Q&A with Rangers 33rd Round Pick Kyle Rhoad
A product of Eastern Michigan University, Rhoad was a three-year starter for the Eagles, and he put together a particularly strong senior campaign.
To cap off his collegiate career, Rhoad batted .349 with 13 doubles and 12 home runs. In addition to the power [.578 slugging percentage], he got on base [.459 on-base percentage] with 34 walks and he was hit by 14 pitches. The speedy outfielder also swiped a team-high 32 bases in 35 attempts.
Because he was a senior, Rhoad signed quickly and immediately joined the short-season Spokane Indians. After a slow start, the 23-year-old has been heating up of late, and he's batting .283 with a .423 on-base percentage [14 walks] through 21 games. He also has six stolen bases in as many attempts.
Jason Cole: What are your thoughts on getting drafted by the Rangers?
Kyle Rhoad: I'm very excited to get drafted by the Rangers. I sat through the first two days of the draft. You sit back and wait for your name. I was getting pretty excited after day two to see what would happen. And it was nice, early in day three, to see my name pop up with the Rangers. I couldn't ask for a better situation than that.
Cole: How much had you been talking to the Rangers leading up to the draft and during your senior year of college?
Rhoad: Really most of the interest from the Rangers just came during the senior year of college. I was kind of a late bloomer through high school and college. Most of the attention came just this season, so it was recent that I learned more about the Rangers and their programs.
Cole: Were they one of the teams that you felt was watching you closest throughout your senior year?
Rhoad: Yeah, there were a handful of teams that showed a lot of interest this year. The Rangers were definitely one of the teams that were on my radar.
Cole: Did you end up getting picked about where you expected to go?
Rhoad: You know, I didn't have a whole lot of expectations going into the draft. You sit back and you start seeing names of guys that you know or played against, and you like to compare yourself to other players. But going in the 33rd round—I'm excited just to get an opportunity to play, to be honest with you.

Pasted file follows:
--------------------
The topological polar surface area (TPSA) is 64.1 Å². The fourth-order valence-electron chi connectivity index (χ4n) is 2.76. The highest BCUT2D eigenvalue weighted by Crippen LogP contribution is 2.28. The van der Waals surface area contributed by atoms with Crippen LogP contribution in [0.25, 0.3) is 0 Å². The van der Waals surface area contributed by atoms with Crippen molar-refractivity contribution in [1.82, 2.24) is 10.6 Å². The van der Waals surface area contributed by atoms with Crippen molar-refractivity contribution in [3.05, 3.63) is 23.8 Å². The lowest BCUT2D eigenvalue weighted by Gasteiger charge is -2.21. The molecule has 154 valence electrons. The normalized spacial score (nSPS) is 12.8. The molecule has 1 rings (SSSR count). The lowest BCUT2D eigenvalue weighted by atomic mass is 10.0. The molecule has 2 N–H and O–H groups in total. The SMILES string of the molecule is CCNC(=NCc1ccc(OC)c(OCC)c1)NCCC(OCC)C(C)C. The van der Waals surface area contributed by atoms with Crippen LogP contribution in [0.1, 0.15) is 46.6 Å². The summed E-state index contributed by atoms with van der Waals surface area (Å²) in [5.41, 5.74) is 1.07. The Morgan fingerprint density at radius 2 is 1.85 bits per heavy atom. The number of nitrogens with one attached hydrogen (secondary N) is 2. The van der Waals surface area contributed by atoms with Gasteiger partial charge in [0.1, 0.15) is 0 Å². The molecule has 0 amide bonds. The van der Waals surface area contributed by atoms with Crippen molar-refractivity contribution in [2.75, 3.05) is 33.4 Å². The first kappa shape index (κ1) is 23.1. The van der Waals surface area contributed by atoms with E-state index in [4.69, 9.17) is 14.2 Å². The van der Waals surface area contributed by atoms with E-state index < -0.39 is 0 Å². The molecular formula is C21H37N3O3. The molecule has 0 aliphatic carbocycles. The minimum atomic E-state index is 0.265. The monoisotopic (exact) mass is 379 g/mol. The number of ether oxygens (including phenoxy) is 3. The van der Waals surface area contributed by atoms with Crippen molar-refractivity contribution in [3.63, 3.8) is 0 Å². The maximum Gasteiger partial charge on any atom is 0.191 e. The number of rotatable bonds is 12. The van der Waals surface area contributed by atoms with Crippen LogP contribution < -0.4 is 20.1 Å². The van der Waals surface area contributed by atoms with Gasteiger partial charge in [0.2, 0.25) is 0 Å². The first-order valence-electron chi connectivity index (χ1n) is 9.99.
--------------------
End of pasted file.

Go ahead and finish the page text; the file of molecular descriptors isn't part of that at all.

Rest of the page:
Cole: Tell me a little bit about your game on the field. What's your approach at the plate like?
Rhoad: I've been a leadoff batter for the last few seasons. My game is speed, so I do whatever I can to get on base—whether it's bunt, getting a hit, getting a walk. Anything you can do to get on base.
Then my game kind of takes over from there. I like to steal bases and put pressure on the defense, and I think that creates good things—as a leadoff hitter—for the whole team, if you can do it successfully.
Cole: One of the things I noticed from looking at your college numbers this year was the 32 stolen bases in 35 attempts. Can you talk a little about what goes in to being that successful on the basepaths?
Rhoad: Yeah. Besides obviously being fast and having the speed factor, stealing bases—a lot of it is stealing on the pitcher, in my mind. As you get more experience as a baseball player, you start to learn the tricks and trades of the game to where you can be more successful in stealing bases. I think a lot of it is knowledge of who you're playing against and what the situation is in the game and being able to take advantage of those situations and steal bases.
Cole: You did mention that a big part of your game is the speed, but you also ran into a number of home runs this year. How big a part of your game is power?
Rhoad: I think it's just a complement to my game of speed. I think my game is definitely the speed game, and that's something I need to focus on in my career as a baseball player. The power thing is kind of a nice addition.
For a leadoff batter, that's something a lot of times people don't necessary expect power numbers from. But when you get them, it's a huge boost for the team. Somebody like a Curtis Granderson in Detroit and what he does for that lineup. His power has really helped that team a lot.
Cole: You were listed as a centerfielder when the Rangers drafted you. Have you been a centerfielder throughout your collegiate career as well?
Rhoad: I came in out of high school as a middle infielder. It was really just last year that I actually moved to the outfield as a centerfielder. I played a little bit of third base, I played a little bit of second base.
Really, it turned out that, with my speed, it was more valuable to our team if I played centerfield. I've actually grown to love playing the outfield, and I kind of feel at home out there now.
Cole: Shifting gears a bit, what has been the best moment of your baseball career so far?
Rhoad: The best moment of my career was last season when our team won our conference tournament. Our conference—we're a smaller midwestern conference—and if you don't win your conference tournament, then you don't make it to the NCAA regionals.
We won the conference tournament last year, which was very exciting. We went on to the NCAA regional, and we were competitive there. That was just a lot of fun for our group of guys.
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